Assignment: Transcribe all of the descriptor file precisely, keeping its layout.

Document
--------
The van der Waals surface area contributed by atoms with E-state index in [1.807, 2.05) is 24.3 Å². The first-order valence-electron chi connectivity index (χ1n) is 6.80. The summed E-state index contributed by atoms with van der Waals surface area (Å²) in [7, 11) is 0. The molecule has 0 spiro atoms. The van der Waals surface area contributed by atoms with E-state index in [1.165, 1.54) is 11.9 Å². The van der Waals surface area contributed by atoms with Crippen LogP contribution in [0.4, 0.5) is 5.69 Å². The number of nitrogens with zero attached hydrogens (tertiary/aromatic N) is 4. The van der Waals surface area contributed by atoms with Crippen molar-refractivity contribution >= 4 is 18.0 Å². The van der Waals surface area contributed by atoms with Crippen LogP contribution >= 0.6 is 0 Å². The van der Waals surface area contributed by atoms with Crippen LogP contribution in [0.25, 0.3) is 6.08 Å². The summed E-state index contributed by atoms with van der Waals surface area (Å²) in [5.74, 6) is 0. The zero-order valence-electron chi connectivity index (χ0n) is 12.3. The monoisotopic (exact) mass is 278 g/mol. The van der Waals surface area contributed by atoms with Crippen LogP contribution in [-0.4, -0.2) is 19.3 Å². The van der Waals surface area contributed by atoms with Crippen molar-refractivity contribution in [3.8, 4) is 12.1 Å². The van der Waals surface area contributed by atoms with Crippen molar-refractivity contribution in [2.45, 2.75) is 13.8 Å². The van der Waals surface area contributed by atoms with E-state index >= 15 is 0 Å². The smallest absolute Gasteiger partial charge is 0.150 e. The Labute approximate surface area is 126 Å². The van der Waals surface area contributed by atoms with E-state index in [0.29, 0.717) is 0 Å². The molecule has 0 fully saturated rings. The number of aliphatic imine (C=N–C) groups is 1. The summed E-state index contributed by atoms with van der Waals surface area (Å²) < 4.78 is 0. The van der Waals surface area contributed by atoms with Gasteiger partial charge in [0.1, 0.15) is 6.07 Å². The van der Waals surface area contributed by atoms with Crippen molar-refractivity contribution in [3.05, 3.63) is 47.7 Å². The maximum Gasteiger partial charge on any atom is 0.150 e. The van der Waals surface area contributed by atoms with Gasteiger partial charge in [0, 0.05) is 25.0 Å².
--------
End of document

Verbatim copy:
The van der Waals surface area contributed by atoms with E-state index in [1.807, 2.05) is 24.3 Å². The first-order valence-electron chi connectivity index (χ1n) is 6.80. The summed E-state index contributed by atoms with van der Waals surface area (Å²) in [7, 11) is 0. The molecule has 0 spiro atoms. The van der Waals surface area contributed by atoms with E-state index in [1.165, 1.54) is 11.9 Å². The van der Waals surface area contributed by atoms with Crippen LogP contribution in [0.4, 0.5) is 5.69 Å². The number of nitrogens with zero attached hydrogens (tertiary/aromatic N) is 4. The van der Waals surface area contributed by atoms with Crippen molar-refractivity contribution >= 4 is 18.0 Å². The van der Waals surface area contributed by atoms with Crippen LogP contribution >= 0.6 is 0 Å². The van der Waals surface area contributed by atoms with Crippen LogP contribution in [0.25, 0.3) is 6.08 Å². The summed E-state index contributed by atoms with van der Waals surface area (Å²) in [5.74, 6) is 0. The zero-order valence-electron chi connectivity index (χ0n) is 12.3. The monoisotopic (exact) mass is 278 g/mol. The van der Waals surface area contributed by atoms with Crippen LogP contribution in [-0.4, -0.2) is 19.3 Å². The van der Waals surface area contributed by atoms with Crippen molar-refractivity contribution in [3.8, 4) is 12.1 Å². The van der Waals surface area contributed by atoms with Crippen molar-refractivity contribution in [2.45, 2.75) is 13.8 Å². The van der Waals surface area contributed by atoms with E-state index >= 15 is 0 Å². The smallest absolute Gasteiger partial charge is 0.150 e. The Labute approximate surface area is 126 Å². The van der Waals surface area contributed by atoms with E-state index in [0.29, 0.717) is 0 Å². The molecule has 0 fully saturated rings. The number of aliphatic imine (C=N–C) groups is 1. The summed E-state index contributed by atoms with van der Waals surface area (Å²) < 4.78 is 0. The van der Waals surface area contributed by atoms with Gasteiger partial charge in [0.1, 0.15) is 6.07 Å². The van der Waals surface area contributed by atoms with Crippen molar-refractivity contribution in [3.05, 3.63) is 47.7 Å². The maximum Gasteiger partial charge on any atom is 0.150 e. The van der Waals surface area contributed by atoms with Gasteiger partial charge in [0, 0.05) is 25.0 Å².